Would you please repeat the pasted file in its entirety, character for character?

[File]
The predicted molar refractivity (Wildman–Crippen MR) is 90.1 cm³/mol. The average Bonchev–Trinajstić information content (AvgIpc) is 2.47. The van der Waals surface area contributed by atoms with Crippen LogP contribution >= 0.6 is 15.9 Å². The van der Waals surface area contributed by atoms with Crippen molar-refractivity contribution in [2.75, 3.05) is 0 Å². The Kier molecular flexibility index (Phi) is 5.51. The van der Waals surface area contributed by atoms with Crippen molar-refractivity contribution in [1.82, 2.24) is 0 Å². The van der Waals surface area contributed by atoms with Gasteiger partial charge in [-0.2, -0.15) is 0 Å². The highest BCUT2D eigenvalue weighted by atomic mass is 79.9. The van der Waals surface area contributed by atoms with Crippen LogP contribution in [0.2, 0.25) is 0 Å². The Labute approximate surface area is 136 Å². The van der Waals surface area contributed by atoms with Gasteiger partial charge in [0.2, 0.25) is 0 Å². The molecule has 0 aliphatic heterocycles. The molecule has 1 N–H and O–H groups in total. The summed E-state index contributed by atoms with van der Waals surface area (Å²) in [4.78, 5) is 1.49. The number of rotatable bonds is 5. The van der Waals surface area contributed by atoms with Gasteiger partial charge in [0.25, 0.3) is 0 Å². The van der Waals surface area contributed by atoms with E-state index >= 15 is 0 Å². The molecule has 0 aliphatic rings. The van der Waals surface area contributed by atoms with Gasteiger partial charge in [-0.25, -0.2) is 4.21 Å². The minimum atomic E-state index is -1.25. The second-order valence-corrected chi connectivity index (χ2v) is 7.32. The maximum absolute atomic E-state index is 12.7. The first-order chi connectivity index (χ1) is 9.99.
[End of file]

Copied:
The predicted molar refractivity (Wildman–Crippen MR) is 90.1 cm³/mol. The average Bonchev–Trinajstić information content (AvgIpc) is 2.47. The van der Waals surface area contributed by atoms with Crippen LogP contribution >= 0.6 is 15.9 Å². The van der Waals surface area contributed by atoms with Crippen molar-refractivity contribution in [2.75, 3.05) is 0 Å². The Kier molecular flexibility index (Phi) is 5.51. The van der Waals surface area contributed by atoms with Crippen molar-refractivity contribution in [1.82, 2.24) is 0 Å². The van der Waals surface area contributed by atoms with Gasteiger partial charge in [-0.2, -0.15) is 0 Å². The highest BCUT2D eigenvalue weighted by atomic mass is 79.9. The van der Waals surface area contributed by atoms with Crippen LogP contribution in [0.2, 0.25) is 0 Å². The Labute approximate surface area is 136 Å². The van der Waals surface area contributed by atoms with Gasteiger partial charge in [0.2, 0.25) is 0 Å². The molecule has 0 aliphatic heterocycles. The molecule has 1 N–H and O–H groups in total. The summed E-state index contributed by atoms with van der Waals surface area (Å²) in [4.78, 5) is 1.49. The number of rotatable bonds is 5. The van der Waals surface area contributed by atoms with Gasteiger partial charge in [0.25, 0.3) is 0 Å². The van der Waals surface area contributed by atoms with E-state index >= 15 is 0 Å². The molecule has 0 aliphatic rings. The van der Waals surface area contributed by atoms with Gasteiger partial charge in [-0.25, -0.2) is 4.21 Å². The minimum atomic E-state index is -1.25. The second-order valence-corrected chi connectivity index (χ2v) is 7.32. The maximum absolute atomic E-state index is 12.7. The first-order chi connectivity index (χ1) is 9.99.